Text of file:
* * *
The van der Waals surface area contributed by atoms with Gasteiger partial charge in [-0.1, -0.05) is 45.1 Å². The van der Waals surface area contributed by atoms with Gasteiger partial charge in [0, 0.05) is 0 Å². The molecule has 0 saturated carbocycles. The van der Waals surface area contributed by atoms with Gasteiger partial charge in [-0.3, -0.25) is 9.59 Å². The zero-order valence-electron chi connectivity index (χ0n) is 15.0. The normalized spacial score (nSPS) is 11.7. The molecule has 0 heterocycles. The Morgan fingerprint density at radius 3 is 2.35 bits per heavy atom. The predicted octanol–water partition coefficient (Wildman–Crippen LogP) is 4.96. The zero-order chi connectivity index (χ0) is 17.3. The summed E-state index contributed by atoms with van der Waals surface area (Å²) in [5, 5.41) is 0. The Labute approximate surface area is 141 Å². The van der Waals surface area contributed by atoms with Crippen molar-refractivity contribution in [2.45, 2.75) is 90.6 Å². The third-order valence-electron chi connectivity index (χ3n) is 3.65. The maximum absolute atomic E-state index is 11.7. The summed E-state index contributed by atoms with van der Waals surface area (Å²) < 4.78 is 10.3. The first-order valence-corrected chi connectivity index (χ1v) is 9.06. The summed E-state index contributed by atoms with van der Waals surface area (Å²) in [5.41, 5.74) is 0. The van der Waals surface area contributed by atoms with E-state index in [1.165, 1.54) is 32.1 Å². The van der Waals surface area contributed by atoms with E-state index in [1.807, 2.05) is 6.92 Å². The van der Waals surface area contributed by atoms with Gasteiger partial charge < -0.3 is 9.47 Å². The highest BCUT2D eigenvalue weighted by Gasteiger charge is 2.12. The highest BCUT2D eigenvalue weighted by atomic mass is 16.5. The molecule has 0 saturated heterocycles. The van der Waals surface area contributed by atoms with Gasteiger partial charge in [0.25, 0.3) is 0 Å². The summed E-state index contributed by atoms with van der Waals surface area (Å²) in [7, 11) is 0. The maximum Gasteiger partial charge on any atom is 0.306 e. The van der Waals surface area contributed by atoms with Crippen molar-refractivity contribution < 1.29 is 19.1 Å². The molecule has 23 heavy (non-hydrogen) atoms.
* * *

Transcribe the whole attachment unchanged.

The van der Waals surface area contributed by atoms with Gasteiger partial charge in [-0.1, -0.05) is 45.1 Å². The van der Waals surface area contributed by atoms with Gasteiger partial charge in [0, 0.05) is 0 Å². The molecule has 0 saturated carbocycles. The van der Waals surface area contributed by atoms with Gasteiger partial charge in [-0.3, -0.25) is 9.59 Å². The zero-order valence-electron chi connectivity index (χ0n) is 15.0. The normalized spacial score (nSPS) is 11.7. The molecule has 0 heterocycles. The Morgan fingerprint density at radius 3 is 2.35 bits per heavy atom. The predicted octanol–water partition coefficient (Wildman–Crippen LogP) is 4.96. The zero-order chi connectivity index (χ0) is 17.3. The summed E-state index contributed by atoms with van der Waals surface area (Å²) in [5, 5.41) is 0. The Labute approximate surface area is 141 Å². The van der Waals surface area contributed by atoms with Crippen molar-refractivity contribution in [2.45, 2.75) is 90.6 Å². The third-order valence-electron chi connectivity index (χ3n) is 3.65. The maximum absolute atomic E-state index is 11.7. The summed E-state index contributed by atoms with van der Waals surface area (Å²) < 4.78 is 10.3. The first-order valence-corrected chi connectivity index (χ1v) is 9.06. The summed E-state index contributed by atoms with van der Waals surface area (Å²) in [5.41, 5.74) is 0. The van der Waals surface area contributed by atoms with E-state index in [1.165, 1.54) is 32.1 Å². The van der Waals surface area contributed by atoms with E-state index in [1.807, 2.05) is 6.92 Å². The van der Waals surface area contributed by atoms with Gasteiger partial charge < -0.3 is 9.47 Å². The highest BCUT2D eigenvalue weighted by Gasteiger charge is 2.12. The highest BCUT2D eigenvalue weighted by atomic mass is 16.5. The molecule has 0 saturated heterocycles. The van der Waals surface area contributed by atoms with Gasteiger partial charge in [0.25, 0.3) is 0 Å². The summed E-state index contributed by atoms with van der Waals surface area (Å²) in [7, 11) is 0. The maximum Gasteiger partial charge on any atom is 0.306 e. The van der Waals surface area contributed by atoms with Crippen molar-refractivity contribution < 1.29 is 19.1 Å². The molecule has 23 heavy (non-hydrogen) atoms.